• I See Dead People: Maybe.
  • Magical Realism: Stated as a major influence by the developers. Kentucky stops a bit shy of being an Eldritch Location. There's a lot of strange things around, but the general greyness and the insistent stance that all characters take on acting normally offsets it all.
  • Medium Blending: Storytelling medium; KRZ is an adventure game but all its text, dialogue, and descriptions are written in stage play format and the areas have a distinct theater set design to them.
  • Mega Corp.: The Consolidated Power Company. What they lack in size, they make up for in pervasiveness, as every aspect of electricity in the state appears to be governed by them. Even your health can wind up tied to your electrical bill, should you be treated by a doctor in their employ.
  • The New Tens: Set in and thematically about the Great Recession.
  • Ominous Fog: Many of the outdoor scenes are set in foggy, poorly-lit areas, both adding to the subtly uncanny atmosphere and shrouding some parts of the scene until Conway gets up close (which is Truth in Television for nighttime fogs in the mountains).
  • Pre Existing Encounters: Traveling over the map uncovers a variety of locations that Conway can stop and visit, ranging from the scene of an accident to various abandoned buildings. A lot of these can have little Ghost Story-esque aspects to them while having nothing to do with the plot.
  • Real Place Background: The overworld map is an actual map of Kentucky's major roads.
  • Real Time: Played with. The episodes are fairly short so one could easily see this trope in play, as the entire game takes place over one summer's night. In chapter 3, however, Conway and Shannon's visit to the distillery seems to take much longer then Junebug and Ezra waited for them to return.
  • Robot Girl: Junebug has grey skin and makes mechanical noises when she walks but isn't obviously one till late in act three when she tells Ezra she was built to clean up the mine from Act I. Some of the early promotional materials reference her as being a robot.
  • Shout-Out:
    • Shannon's last name is a reference to Gabriel García Márquez.
    • Some of the exhibits at the museum are references to other adventure games/creators, ones the devs considered touchstones in the genre:
    • Judging by the location of the entrance, the Zero is somewhere in or near Mammoth Cave. This is also the inspiration for the setting of Colossal Cave. Both feature a location called "The Hall of the Mountain King".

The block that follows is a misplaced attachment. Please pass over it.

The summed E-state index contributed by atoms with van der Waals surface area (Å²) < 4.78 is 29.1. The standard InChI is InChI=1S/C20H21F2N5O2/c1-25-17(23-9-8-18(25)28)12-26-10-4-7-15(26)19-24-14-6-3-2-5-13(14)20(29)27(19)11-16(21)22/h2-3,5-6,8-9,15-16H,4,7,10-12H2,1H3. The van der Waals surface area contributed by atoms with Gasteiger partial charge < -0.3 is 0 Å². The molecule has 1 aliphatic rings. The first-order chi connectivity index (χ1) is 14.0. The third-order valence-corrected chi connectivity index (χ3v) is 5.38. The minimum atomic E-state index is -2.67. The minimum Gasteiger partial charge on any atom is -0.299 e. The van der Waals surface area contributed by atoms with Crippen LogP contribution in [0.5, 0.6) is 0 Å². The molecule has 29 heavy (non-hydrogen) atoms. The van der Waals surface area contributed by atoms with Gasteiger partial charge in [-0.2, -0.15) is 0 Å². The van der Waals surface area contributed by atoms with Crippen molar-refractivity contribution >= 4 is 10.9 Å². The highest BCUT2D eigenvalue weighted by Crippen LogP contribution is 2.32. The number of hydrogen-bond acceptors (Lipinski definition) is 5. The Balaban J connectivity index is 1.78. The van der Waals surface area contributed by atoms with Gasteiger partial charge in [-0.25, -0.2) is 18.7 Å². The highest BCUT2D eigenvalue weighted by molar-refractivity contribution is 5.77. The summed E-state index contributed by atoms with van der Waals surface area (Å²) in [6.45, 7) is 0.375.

• Act 3 opens with the characters waiting at a fallen tree. It wouldn't explicitly be a Godot reference if another character didn't quote the play minutes later.
    • One of Donald's assistants, a woman named Roberta who enjoys fairy tales, is a tribute to Roberta Williams, creator of the highly influential "King's Quest" series of adventure games.
  • Small Reference Pools: Averted strongly! As these two essays point out, KRZ takes inspiration from and makes reference to the American theatrical and literary canon and history well outside the average gamer's knowledge base.
  • Southern Gothic: It's the South during an economic recession.
  • Unfazed Everyman: Conway, for all his myriad possible interpretations, will not be affected overmuch by the strange things that happen in the game. Ditto for Shannon, although in her case it's harder to justify her actions by ignorance. Such is the backbone of Magical Realism.
    • Come Act 3, pretty much everyone gets that there's something off about "the boys from Hard Times". Of course, you'd expect walking, glowing skeletons would warrant more of a description than "off", so the trope's still in-force.
  • Unusually Uninteresting Sight: Pretty much everything in the game. The sole exception seems to be The strangers, as they do terrify some of the cavern researchers.
  • Workaholic: Conway can be played as this, dismissing all other concerns in favor of making his delivery, even when he starts to black out from the pain of his injured leg.
  • Visual Pun: Act 3 begins with Conway's leg glowing and skeletal as a visual metaphor for the monetary debt he's just accumulated. Later in the Hard Times distillery everyone is a glowing skeleton due to their debt and there's some clear hell metaphor going on. At the beginning of Act 3 Conway has one foot in the grave.